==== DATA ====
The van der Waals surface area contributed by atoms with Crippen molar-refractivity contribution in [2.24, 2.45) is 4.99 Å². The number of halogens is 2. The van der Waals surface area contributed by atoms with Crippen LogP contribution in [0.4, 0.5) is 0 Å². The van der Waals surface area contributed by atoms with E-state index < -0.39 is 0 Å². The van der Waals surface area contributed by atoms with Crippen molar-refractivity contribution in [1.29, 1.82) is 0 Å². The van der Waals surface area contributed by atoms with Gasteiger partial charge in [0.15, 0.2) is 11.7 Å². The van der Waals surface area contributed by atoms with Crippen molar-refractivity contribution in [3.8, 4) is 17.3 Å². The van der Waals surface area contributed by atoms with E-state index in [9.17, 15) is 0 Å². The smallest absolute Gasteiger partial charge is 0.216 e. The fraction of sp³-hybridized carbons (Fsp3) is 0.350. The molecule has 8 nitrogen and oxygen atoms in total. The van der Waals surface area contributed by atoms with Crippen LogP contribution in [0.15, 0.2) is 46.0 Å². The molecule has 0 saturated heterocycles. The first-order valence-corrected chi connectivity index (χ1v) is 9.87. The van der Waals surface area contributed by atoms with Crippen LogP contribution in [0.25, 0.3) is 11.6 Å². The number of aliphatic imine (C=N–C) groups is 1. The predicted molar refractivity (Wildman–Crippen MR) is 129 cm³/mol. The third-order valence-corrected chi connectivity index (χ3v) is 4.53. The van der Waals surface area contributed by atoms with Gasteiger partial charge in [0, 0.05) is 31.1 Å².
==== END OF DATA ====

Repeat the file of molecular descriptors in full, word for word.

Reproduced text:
The van der Waals surface area contributed by atoms with Crippen molar-refractivity contribution in [2.24, 2.45) is 4.99 Å². The number of halogens is 2. The van der Waals surface area contributed by atoms with Crippen LogP contribution in [0.4, 0.5) is 0 Å². The van der Waals surface area contributed by atoms with E-state index < -0.39 is 0 Å². The van der Waals surface area contributed by atoms with Crippen molar-refractivity contribution in [1.29, 1.82) is 0 Å². The van der Waals surface area contributed by atoms with Gasteiger partial charge in [0.15, 0.2) is 11.7 Å². The van der Waals surface area contributed by atoms with Crippen molar-refractivity contribution in [3.8, 4) is 17.3 Å². The van der Waals surface area contributed by atoms with E-state index in [9.17, 15) is 0 Å². The smallest absolute Gasteiger partial charge is 0.216 e. The fraction of sp³-hybridized carbons (Fsp3) is 0.350. The molecule has 8 nitrogen and oxygen atoms in total. The van der Waals surface area contributed by atoms with Crippen LogP contribution in [0.15, 0.2) is 46.0 Å². The molecule has 0 saturated heterocycles. The first-order valence-corrected chi connectivity index (χ1v) is 9.87. The van der Waals surface area contributed by atoms with Crippen LogP contribution in [0.25, 0.3) is 11.6 Å². The number of aliphatic imine (C=N–C) groups is 1. The predicted molar refractivity (Wildman–Crippen MR) is 129 cm³/mol. The third-order valence-corrected chi connectivity index (χ3v) is 4.53. The van der Waals surface area contributed by atoms with Gasteiger partial charge in [0, 0.05) is 31.1 Å².